Shopping With those in Need: Volunteering at the Foodbank

Saturday, I helped volunteer at the Freestore Foodbank in the Over-the-Rhine neighborhood of downtown Cincinnati. I’ve volunteered many times with Freestore Foodbank at their distribution warehouse. Yesterday’s experience put me face to face with those in need.

Early in  my volunteer shift, I worked alongside other volunteers to stock pantry shelves. This foodbank is a choice pantry, which allows people to choose items from the selection available, much like a regular grocery store. From canned goods, hundreds of peanut butter jars, fresh cabbage, onions and other vegetables, as well as frozen meats, we filled the food room up.

As soon as the doors opened, one of the first ladies to come in was using a walker to get around. She couldn’t push a shopping cart, too. I went shopping with her.

This lady with a walker latched on to me and right away, I felt like her friend. We walked together down each aisle together. I helped her gather her choice items and pushed her cart for her.

Each customer to the food room is given anywhere from one to four large paper sacks to fill up with as much food as they can, provided it doesn’t go over a certain weight limit. Produce are freebies, not needing to take up room in their sacks. Family size determines how many sacks of food they can take home with them.

As the volunteering day continued to unfold, I helped keep shelves stocked, helped customers as needed, and did a few maintenance tasks like unfolding paper sacks to hand out.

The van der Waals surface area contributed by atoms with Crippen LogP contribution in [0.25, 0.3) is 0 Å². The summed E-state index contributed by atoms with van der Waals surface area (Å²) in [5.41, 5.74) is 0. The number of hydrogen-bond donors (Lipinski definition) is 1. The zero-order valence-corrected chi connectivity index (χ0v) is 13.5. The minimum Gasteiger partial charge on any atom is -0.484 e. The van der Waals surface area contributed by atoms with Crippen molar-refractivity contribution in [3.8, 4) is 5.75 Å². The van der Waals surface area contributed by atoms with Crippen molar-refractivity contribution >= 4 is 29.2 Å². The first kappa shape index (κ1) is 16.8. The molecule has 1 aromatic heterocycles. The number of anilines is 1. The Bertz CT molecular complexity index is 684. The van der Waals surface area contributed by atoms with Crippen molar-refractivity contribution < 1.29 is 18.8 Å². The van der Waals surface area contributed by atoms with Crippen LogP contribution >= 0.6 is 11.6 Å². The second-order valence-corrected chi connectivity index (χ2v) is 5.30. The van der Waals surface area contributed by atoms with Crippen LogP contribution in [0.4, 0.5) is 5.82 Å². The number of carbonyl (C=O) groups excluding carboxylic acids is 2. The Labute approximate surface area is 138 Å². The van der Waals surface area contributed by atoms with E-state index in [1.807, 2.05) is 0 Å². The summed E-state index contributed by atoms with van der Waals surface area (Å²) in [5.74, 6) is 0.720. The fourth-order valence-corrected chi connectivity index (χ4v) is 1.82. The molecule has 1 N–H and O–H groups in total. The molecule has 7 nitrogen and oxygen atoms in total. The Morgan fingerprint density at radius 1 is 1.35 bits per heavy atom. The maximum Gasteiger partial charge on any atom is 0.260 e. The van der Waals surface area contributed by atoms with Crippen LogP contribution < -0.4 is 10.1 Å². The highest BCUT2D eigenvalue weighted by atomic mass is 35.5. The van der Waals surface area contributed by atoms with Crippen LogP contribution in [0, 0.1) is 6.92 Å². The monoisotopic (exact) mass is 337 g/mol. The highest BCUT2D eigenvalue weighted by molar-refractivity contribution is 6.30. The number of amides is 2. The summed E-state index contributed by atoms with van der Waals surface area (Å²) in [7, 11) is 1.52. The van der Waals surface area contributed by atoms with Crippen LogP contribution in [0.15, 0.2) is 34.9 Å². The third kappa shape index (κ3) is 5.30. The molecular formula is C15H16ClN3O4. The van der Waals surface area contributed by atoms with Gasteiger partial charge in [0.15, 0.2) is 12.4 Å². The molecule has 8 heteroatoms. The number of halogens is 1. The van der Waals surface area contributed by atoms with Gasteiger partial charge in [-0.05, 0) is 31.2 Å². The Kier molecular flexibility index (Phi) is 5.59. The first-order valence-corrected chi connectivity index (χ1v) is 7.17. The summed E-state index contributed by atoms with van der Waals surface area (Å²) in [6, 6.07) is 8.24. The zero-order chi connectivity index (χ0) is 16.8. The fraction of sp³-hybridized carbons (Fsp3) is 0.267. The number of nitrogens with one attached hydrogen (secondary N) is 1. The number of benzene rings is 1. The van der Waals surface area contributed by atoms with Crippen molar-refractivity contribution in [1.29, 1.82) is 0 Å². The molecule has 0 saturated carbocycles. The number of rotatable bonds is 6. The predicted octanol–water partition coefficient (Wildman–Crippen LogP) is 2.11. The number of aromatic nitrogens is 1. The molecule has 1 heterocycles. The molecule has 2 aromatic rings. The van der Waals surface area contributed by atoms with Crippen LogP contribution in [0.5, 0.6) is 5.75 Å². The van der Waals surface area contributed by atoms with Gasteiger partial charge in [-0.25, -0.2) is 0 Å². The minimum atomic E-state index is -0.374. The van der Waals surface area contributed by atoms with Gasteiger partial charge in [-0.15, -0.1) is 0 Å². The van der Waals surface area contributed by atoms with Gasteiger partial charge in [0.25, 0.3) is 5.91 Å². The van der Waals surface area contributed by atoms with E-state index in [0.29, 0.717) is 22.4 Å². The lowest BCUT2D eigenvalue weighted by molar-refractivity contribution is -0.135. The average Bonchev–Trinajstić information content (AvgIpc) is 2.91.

Chatting with other volunteers, I heard several reasons they showed up to help. “I’m retired, this gives me something worthy to do” and “My son and I came together. I want him to learn the value of helping others.” Me, my reason: “I was once on the receiving end, much like these folks we’re helping. Today, I’m on the giving end.”

This shopping experience is a helping hand to those in need in our community. Giving them food to stock their kitchen gives them one less thing to worry about when it comes to day-to-day financial struggles.

According to the Freestore’s website, this Food Room serves up to 300 families daily and more than 88,000 individuals annually.

From what I saw in the few hours I helped, these numbers are a gross understatement. Only so many people could shop at one time. This left a long line of people waiting their turn. The line never grew short. People in need kept showing up.

The Freestore Foodbank is operated under Feeding America, a national association of affiliated food banks. Feeding America is the largest hunger relief organization, connecting community food pantries in every state in America.

To join the volunteering efforts, you can find out who to contact in your local area and how by visiting the Feeding America website. On this page is a search bar for your zip code.

We can make a difference!


Link to Freestore Foodbank. Image retrieved from this site.

Feeding America. Find your local calling to volunteer through



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2 Replies to “Shopping With those in Need: Volunteering at the Foodbank”

  1. You and the other volunteers there are better than me. I had to work for pay that Saturday morning in my warehouse, you all helped other people unpaid! Your altruism makes you better people.

    1. Ah, but your place, Andrew, in showing up to work is making a positive difference in our society. Its more than I could do when I lived in chaos. All-in-all, I think its about finding a balance; where we can show up to volunteer events, great, and where not, there’s always next time. In the meantime, being kind (altruistic) to others in passing by or crossing paths is another way to be helpful. -Elle-

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